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Lord Bassam of Brighton: My Lords, I had not realised that this amendment would excite such great interest from the Liberal Democrat Benches at this hour. However, clearly this is a matter of which they speak in the valleys of Wales as they speak of nothing else, and we are all most grateful for that, are we not?
My speaking note says "Resist" and I am afraid that that is what I shall have to do, but I shall resist with a little good conscience. I believe that one noble Lord began to undermine his case by saying that there was no problem with hooliganism in Wales. I suppose that logically he could extend that point and say that, for that reason, perhaps we do not need to consult the Welsh on these matters. However, that would be unfair.
I fully recognise that the Welsh Assembly may have views on these matters, and I can assure your Lordships that any representations made to us by the Assembly will of course be listened to with the greatest respect. However, I do not believe that we need to have on the face of the Bill an amendment of this kind. Therefore, I am not minded to accept it. But we shall of course consult carefully with our colleagues in Wales so that potential problems can be dealt with.
I do not believe that it is quite the case that hooliganism is not present within Wales. There are, of course, the celebrated annual punch-ups between Cardiff City and Millwall. Unfortunately they are a regular feature in the hooligan fixture list. Obviously, we need to be diligent wherever the legislation is in force.
Lord Cope of Berkeley: My Lords, before the Minister sits down, will he accept my thanks for the courtesy with which he has responded to our debates today and yesterday? We have not always agreed with him, but we have always appreciated his courtesy and that of his noble friend and the way in which they have attempted to answer our points.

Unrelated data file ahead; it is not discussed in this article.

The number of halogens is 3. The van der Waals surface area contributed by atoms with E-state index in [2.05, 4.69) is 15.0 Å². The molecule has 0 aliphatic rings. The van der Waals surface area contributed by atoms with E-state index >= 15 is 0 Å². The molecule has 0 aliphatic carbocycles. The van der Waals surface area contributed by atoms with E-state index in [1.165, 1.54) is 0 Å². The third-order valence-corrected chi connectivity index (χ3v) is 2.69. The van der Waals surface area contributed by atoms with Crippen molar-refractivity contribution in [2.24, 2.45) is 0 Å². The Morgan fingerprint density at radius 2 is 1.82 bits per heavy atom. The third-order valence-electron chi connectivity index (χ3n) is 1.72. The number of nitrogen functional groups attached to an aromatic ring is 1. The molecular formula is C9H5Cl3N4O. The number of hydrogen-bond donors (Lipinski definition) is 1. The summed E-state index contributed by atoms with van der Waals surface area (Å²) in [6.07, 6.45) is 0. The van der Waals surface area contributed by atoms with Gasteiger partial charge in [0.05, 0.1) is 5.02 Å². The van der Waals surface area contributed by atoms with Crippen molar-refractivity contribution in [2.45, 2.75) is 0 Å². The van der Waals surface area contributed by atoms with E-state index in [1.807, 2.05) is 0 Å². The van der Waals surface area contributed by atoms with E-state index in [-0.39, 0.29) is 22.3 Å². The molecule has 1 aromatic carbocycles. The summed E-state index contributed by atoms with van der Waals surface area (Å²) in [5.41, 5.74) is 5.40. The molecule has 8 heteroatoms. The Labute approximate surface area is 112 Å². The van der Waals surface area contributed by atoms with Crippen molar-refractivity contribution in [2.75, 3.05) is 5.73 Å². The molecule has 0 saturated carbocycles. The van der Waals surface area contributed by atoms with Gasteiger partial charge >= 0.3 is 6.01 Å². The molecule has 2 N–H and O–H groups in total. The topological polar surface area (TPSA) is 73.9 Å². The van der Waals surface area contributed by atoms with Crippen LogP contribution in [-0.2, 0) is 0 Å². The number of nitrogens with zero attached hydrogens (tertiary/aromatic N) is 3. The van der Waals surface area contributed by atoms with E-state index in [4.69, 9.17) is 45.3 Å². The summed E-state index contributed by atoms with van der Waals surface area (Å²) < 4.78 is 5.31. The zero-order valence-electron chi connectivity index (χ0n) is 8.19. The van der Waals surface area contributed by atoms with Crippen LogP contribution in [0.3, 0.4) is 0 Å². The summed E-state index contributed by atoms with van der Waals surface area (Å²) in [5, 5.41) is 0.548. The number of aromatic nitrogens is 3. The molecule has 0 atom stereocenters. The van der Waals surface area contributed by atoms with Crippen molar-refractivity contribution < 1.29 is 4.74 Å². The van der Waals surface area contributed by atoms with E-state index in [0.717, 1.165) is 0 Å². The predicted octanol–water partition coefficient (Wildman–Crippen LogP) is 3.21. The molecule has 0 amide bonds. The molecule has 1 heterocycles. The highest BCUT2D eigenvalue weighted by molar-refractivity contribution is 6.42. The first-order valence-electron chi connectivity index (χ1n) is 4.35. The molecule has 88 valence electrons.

Lord Carlile of Berriew: My Lords, in replying to the debate, first, I should point out to the noble Lord, Lord Faulkner of Worcester, that his point about hooliganism after a match between Cardiff and Swansea is absurd in the context of the Bill, which has no more application to a Cardiff-Swansea football match than to a Worcester-Hereford hymn singing competition. He ought to have produced something more worthy if he wanted to present a serious argument.
Secondly, as my noble friend Lord Thomas of Gresford said, the Government are viewed in Wales as increasingly bossy, increasingly untrusting of the public and increasingly authoritarian. Above all, they are viewed as increasingly London-centred. The Bill will be seen as a symbol of that bossiness. It is a matter for the Government whether they care about the sensibilities of the people of Wales.
Thirdly, the Minister asserted that the Government will listen very carefully and sympathetically to all points made by the National Assembly for Wales. The problem is that unless the issue is devolved by Act of Parliament to the National Assembly for Wales, it will not be a devolution issue. When a Back-Bencher in the National Assembly seeks to debate it on the Floor of the Assembly, they will be told that they are out of order, because this is not a devolution issue. That happens day after day in the National Assembly. I fear that the only representation that the Government will receive from the National Assembly for Wales will be anecdotal rather than from the Assembly's proceedings.
I am very disappointed in the Government's reply. I shall seek leave to withdraw the amendment, because it seems undesirable to vote on it at this late hour. I close by warning Ministers that, rather than dreaming tonight of the land of Heaven and the welcome that will await them, they are more likely to suffer nightmares of dragons breathing fire in their ears as a result of their attitude to the amendments. I beg leave to withdraw the amendment.
Returned from the Commons with certain amendments disagreed to with reasons for such disagreement, with an amendment disagreed to but with amendments proposed in lieu thereof, and with the remaining amendments agreed to; the Commons amendments and reasons ordered to be printed.
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